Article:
Do you have a standard routing for your effects?
The effect routing on the mixer is stable. This helps me to quickly get the sound I want, which is great for jam sessions. On Send 1 I have a reverb; on Send 2 I have a room; on Send 3 I have an eventide; on Send 4 I have another eventide; and on Send 5 and 6 I have delays. Also there are just a couple of programs that I use to get exactly the sound that I need. When you have such a big studio, you need some standard routings, otherwise you go crazy, or you lose to much time with just making setups.
Is it important for you to have equipment coming into the studio? Does this help you to get inspired?
I don’t buy that much outboard gear anymore; instead, I mostly expand my modular system. Sometimes, with new gear, you just think it gives you new inspiration, but you are actually just too lazy to work hard. It’s not necessary to constantly buy new gear. It may actually be better to take one piece that you have had for ages in the studio, and just really dive into it. Some of the greatest music is made with nothing. Todd Terry, for example, I don’t think he used more than an MPC and a 909, maybe a Juno. These American guys all made brilliant music with a small setup.
What piece of gear would you recommend buying anyone that is looking to build a small but versatile studio setup?
The Akai MPC, because first and foremost it has groove, which computers don’t have. It also has the 16-bit sampling capabilities, which simply sound amazing. The workflow of the MPC is completely different from the workflow of a DAW. You take 30 records off your shelf, you sample them into your MPC and you make your own sound bank. You have to find the start and the end of the sample by hand, truncate it, and hand-craft your sample pack until you have 16 sounds on your pads—then, you can start to make a groove with it. The process is really important. It’s about not looking at the groove or its visual representation as you would on the computer, but rather hearing how it sounds. You are more focused on the ear.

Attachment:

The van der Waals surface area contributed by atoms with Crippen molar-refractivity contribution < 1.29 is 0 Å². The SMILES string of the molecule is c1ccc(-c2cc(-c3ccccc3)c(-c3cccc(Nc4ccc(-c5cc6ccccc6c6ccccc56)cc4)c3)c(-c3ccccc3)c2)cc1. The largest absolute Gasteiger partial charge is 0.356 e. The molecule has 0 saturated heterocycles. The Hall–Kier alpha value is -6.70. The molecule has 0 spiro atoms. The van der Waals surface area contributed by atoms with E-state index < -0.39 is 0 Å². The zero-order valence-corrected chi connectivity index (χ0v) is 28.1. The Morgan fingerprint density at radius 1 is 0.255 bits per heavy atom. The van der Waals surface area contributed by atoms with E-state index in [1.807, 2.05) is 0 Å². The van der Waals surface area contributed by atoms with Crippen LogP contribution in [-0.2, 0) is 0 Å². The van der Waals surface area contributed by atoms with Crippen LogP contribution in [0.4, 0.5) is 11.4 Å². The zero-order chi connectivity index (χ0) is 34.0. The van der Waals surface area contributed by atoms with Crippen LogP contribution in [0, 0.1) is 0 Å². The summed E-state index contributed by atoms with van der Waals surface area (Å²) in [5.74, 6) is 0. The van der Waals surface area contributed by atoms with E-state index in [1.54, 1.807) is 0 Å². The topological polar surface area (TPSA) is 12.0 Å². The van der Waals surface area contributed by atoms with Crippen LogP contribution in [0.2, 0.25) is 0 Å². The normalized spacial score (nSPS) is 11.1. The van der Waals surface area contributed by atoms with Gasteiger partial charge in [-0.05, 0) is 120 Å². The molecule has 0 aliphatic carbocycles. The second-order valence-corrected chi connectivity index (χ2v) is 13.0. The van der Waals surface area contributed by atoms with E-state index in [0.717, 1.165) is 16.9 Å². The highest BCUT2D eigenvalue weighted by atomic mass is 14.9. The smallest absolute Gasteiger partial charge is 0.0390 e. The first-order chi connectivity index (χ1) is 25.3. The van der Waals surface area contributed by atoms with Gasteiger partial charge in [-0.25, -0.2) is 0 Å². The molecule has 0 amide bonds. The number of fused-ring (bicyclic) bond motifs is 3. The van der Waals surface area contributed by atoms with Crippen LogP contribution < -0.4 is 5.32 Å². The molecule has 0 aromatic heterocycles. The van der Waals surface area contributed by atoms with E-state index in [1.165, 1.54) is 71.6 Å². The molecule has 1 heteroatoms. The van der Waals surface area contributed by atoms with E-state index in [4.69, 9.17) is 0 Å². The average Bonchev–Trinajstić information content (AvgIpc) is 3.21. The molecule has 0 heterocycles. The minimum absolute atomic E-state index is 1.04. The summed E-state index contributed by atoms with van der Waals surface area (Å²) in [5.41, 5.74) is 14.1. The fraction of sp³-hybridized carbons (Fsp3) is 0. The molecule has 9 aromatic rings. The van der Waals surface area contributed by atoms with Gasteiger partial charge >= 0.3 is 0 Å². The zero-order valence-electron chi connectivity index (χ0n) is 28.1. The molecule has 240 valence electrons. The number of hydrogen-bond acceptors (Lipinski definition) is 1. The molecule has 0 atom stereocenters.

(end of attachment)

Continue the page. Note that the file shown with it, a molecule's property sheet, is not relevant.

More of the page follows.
Let’s discuss the studio. We are in kind of a special location here and it seems like you found your spot. Is there anything in particular that you look for in a studio?
Good air, a good vibe, good cosmic energy. Also, no problems with the neighbors, AC-control and good company! I like to have people around me, working with me in the studio or in their own rooms doing their music. Here in the Riverside Studio we have 20 different studios. Everyone is doing their own stuff, some commercial music, some underground, some rock. It’s nice to walk around and hear a guitar or a voice, and to see the different artists developing. I like that here. It’s a very inspiring and creative atmosphere.